Beware of non-efficient implementations of STL containers. I'm very sad that something like the EASTL is not coming anytime soon (if you are interested to work on a free implementation, contact me). In the meantime, different STL vendors have sometimes extremely inefficient implementations. For example, Microsoft has added range checks to the index-based operator [] in their STL (unless you compile all your code with _SECURE_SCL disabled, but there is hope Microsoft will disable it for VC10), which make the access approximately half the speed of direct pointer access.

Containers reloaded: Use vectors if possible. Vectors store their memory in a contiguous array, and have thus the best cache performance. The Loki library contains a convenient vector-based map implementation, which will be much faster for small maps than the standard map (those use often a red-black tree, and jump around the memory like hell). It's no use to have a list if you have only 5 elements, as you can be pretty sure that the vector will outperform it in every way.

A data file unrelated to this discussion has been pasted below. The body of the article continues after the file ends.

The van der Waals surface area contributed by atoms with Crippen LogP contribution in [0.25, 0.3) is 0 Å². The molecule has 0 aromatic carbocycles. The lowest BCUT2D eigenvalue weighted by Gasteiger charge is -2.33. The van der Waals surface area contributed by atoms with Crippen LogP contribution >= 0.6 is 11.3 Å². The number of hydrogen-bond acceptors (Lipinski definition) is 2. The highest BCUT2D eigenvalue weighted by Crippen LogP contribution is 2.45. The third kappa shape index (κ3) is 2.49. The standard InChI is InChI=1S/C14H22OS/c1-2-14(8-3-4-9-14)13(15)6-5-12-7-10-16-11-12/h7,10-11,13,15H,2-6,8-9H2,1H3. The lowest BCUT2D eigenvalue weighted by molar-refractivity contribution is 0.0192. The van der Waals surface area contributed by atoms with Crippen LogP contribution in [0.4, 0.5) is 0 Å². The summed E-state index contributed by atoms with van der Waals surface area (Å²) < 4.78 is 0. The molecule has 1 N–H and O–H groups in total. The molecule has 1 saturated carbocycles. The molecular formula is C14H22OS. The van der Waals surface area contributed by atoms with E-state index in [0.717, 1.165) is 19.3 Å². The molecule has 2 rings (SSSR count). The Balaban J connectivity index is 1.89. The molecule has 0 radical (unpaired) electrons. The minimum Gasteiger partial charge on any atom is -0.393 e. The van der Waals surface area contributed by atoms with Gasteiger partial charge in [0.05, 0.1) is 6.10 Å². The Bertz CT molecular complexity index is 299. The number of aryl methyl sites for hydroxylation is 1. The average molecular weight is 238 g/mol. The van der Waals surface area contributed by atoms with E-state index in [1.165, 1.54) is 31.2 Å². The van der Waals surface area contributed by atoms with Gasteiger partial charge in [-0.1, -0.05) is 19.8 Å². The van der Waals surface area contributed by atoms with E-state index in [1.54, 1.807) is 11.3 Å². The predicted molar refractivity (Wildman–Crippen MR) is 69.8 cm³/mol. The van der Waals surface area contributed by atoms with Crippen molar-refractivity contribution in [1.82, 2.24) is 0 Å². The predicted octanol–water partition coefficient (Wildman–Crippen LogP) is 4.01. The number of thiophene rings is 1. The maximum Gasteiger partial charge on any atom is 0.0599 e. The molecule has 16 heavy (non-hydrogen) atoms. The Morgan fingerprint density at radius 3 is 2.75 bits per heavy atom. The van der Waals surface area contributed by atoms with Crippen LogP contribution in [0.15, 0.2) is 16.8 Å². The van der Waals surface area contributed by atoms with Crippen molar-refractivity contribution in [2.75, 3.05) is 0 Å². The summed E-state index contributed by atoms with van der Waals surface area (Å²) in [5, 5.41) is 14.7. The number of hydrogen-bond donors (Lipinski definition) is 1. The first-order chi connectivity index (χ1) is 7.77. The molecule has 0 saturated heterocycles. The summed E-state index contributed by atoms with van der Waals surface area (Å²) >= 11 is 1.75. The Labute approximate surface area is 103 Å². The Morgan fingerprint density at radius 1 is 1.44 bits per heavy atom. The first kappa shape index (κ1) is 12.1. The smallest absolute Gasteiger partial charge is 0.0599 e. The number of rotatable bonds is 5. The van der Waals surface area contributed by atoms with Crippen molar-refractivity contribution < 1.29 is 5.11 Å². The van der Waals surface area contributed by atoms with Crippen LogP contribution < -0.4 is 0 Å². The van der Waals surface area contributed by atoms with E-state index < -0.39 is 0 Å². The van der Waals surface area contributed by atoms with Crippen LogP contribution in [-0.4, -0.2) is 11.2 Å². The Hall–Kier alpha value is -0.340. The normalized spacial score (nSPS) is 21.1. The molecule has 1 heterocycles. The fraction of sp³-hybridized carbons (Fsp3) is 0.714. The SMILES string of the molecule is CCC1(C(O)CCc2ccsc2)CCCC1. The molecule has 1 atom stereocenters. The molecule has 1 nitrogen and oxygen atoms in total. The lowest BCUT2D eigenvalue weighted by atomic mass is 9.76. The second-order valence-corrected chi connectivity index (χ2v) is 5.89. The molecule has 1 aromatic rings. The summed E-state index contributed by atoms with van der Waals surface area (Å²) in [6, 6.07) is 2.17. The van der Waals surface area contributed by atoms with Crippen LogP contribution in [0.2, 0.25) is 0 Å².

So much for now, I'm pretty sure I forgot half the stuff I wanted to blog about, so stay tuned for a part two (or simply use the comment function).

Indexing PDFs for Windows Search on Vista x64

Ever wondered why your x64 Vista sucks at indexing PDF files, even when you installed the Adobe Reader? The reason is simple: The reader has only a 32bit filter for the Windows Search, which does not work on Vista x64, so the desktop search cannot look inside the PDF files. The fix is equally simple, go and get the x64 PDF IFilter, which allows you to finally index all those PDFs.

Boost 1.38 incoming

Pretty soon, Boost 1.38 is going to be released. One very annoying problem has been fixed: Boost.DateTime no longer includes <windows.h> by default:

On Windows platform made inclusion of windows.h optional. The header is only used when the BOOST_USE_WINDOWS_H macro is defined. Otherwise (and by default), the library uses internal definitions of symbols from this header.